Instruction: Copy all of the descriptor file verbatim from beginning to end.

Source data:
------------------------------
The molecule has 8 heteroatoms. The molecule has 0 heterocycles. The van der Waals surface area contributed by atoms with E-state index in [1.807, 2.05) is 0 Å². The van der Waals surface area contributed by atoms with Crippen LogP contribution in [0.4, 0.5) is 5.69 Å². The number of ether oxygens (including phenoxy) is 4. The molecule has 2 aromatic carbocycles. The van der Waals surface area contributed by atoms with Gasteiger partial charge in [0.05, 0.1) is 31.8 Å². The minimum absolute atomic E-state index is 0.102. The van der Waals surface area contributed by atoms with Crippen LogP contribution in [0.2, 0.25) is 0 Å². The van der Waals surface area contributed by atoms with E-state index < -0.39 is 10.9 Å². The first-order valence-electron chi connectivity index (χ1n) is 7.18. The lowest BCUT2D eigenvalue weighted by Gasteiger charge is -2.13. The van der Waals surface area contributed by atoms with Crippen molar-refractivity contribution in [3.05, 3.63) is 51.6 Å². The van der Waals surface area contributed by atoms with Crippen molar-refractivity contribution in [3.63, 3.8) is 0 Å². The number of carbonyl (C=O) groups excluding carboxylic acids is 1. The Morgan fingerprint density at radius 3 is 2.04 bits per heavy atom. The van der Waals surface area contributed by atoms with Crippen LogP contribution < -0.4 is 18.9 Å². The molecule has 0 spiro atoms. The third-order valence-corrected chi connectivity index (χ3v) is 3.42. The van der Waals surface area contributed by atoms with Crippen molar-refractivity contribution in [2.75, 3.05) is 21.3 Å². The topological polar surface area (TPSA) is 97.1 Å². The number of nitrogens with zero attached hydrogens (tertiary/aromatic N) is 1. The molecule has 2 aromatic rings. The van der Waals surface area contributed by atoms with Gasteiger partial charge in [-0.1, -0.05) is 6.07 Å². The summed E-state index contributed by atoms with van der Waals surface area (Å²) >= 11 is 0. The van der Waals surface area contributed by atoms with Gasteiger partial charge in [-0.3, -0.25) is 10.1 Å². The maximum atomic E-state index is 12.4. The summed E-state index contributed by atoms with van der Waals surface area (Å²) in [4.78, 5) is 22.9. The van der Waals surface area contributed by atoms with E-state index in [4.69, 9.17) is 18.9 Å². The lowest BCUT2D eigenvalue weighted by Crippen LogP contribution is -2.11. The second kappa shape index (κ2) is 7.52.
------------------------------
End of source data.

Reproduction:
The molecule has 8 heteroatoms. The molecule has 0 heterocycles. The van der Waals surface area contributed by atoms with E-state index in [1.807, 2.05) is 0 Å². The van der Waals surface area contributed by atoms with Crippen LogP contribution in [0.4, 0.5) is 5.69 Å². The number of ether oxygens (including phenoxy) is 4. The molecule has 2 aromatic carbocycles. The van der Waals surface area contributed by atoms with Gasteiger partial charge in [0.05, 0.1) is 31.8 Å². The minimum absolute atomic E-state index is 0.102. The van der Waals surface area contributed by atoms with Crippen LogP contribution in [0.2, 0.25) is 0 Å². The van der Waals surface area contributed by atoms with E-state index < -0.39 is 10.9 Å². The first-order valence-electron chi connectivity index (χ1n) is 7.18. The lowest BCUT2D eigenvalue weighted by Gasteiger charge is -2.13. The van der Waals surface area contributed by atoms with Crippen molar-refractivity contribution in [3.05, 3.63) is 51.6 Å². The van der Waals surface area contributed by atoms with Crippen molar-refractivity contribution in [3.63, 3.8) is 0 Å². The number of carbonyl (C=O) groups excluding carboxylic acids is 1. The Morgan fingerprint density at radius 3 is 2.04 bits per heavy atom. The van der Waals surface area contributed by atoms with Crippen LogP contribution < -0.4 is 18.9 Å². The molecule has 0 spiro atoms. The third-order valence-corrected chi connectivity index (χ3v) is 3.42. The van der Waals surface area contributed by atoms with Crippen molar-refractivity contribution in [2.75, 3.05) is 21.3 Å². The topological polar surface area (TPSA) is 97.1 Å². The number of nitrogens with zero attached hydrogens (tertiary/aromatic N) is 1. The molecule has 2 aromatic rings. The van der Waals surface area contributed by atoms with Gasteiger partial charge in [-0.1, -0.05) is 6.07 Å². The summed E-state index contributed by atoms with van der Waals surface area (Å²) >= 11 is 0. The van der Waals surface area contributed by atoms with Gasteiger partial charge in [-0.3, -0.25) is 10.1 Å². The maximum atomic E-state index is 12.4. The summed E-state index contributed by atoms with van der Waals surface area (Å²) in [4.78, 5) is 22.9. The van der Waals surface area contributed by atoms with E-state index in [4.69, 9.17) is 18.9 Å². The lowest BCUT2D eigenvalue weighted by Crippen LogP contribution is -2.11. The second kappa shape index (κ2) is 7.52.